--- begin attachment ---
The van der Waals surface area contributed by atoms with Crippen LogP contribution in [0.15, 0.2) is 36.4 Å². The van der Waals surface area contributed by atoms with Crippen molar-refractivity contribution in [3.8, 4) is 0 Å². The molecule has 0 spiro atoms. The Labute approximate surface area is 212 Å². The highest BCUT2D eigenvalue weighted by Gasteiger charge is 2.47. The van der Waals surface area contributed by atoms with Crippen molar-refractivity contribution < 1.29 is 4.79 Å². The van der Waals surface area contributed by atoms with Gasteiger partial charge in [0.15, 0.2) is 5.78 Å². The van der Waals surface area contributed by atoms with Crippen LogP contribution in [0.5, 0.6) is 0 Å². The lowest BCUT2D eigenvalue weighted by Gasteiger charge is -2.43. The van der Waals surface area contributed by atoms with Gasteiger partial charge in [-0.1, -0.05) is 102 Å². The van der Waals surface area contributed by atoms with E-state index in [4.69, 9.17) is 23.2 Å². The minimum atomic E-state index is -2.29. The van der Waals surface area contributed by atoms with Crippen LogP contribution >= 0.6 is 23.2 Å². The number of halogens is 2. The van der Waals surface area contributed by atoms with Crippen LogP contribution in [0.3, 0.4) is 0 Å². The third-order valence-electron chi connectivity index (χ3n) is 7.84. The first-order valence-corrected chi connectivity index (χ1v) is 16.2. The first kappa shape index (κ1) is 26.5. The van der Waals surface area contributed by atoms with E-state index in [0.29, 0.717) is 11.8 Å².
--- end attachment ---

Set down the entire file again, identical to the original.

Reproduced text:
The van der Waals surface area contributed by atoms with Crippen LogP contribution in [0.15, 0.2) is 36.4 Å². The van der Waals surface area contributed by atoms with Crippen molar-refractivity contribution in [3.8, 4) is 0 Å². The molecule has 0 spiro atoms. The Labute approximate surface area is 212 Å². The highest BCUT2D eigenvalue weighted by Gasteiger charge is 2.47. The van der Waals surface area contributed by atoms with Crippen molar-refractivity contribution < 1.29 is 4.79 Å². The van der Waals surface area contributed by atoms with Gasteiger partial charge in [0.15, 0.2) is 5.78 Å². The van der Waals surface area contributed by atoms with Crippen LogP contribution in [0.5, 0.6) is 0 Å². The lowest BCUT2D eigenvalue weighted by Gasteiger charge is -2.43. The van der Waals surface area contributed by atoms with Gasteiger partial charge in [-0.1, -0.05) is 102 Å². The van der Waals surface area contributed by atoms with E-state index in [4.69, 9.17) is 23.2 Å². The minimum atomic E-state index is -2.29. The van der Waals surface area contributed by atoms with Crippen LogP contribution >= 0.6 is 23.2 Å². The number of halogens is 2. The van der Waals surface area contributed by atoms with Crippen LogP contribution in [0.3, 0.4) is 0 Å². The third-order valence-electron chi connectivity index (χ3n) is 7.84. The first-order valence-corrected chi connectivity index (χ1v) is 16.2. The first kappa shape index (κ1) is 26.5. The van der Waals surface area contributed by atoms with E-state index in [0.29, 0.717) is 11.8 Å².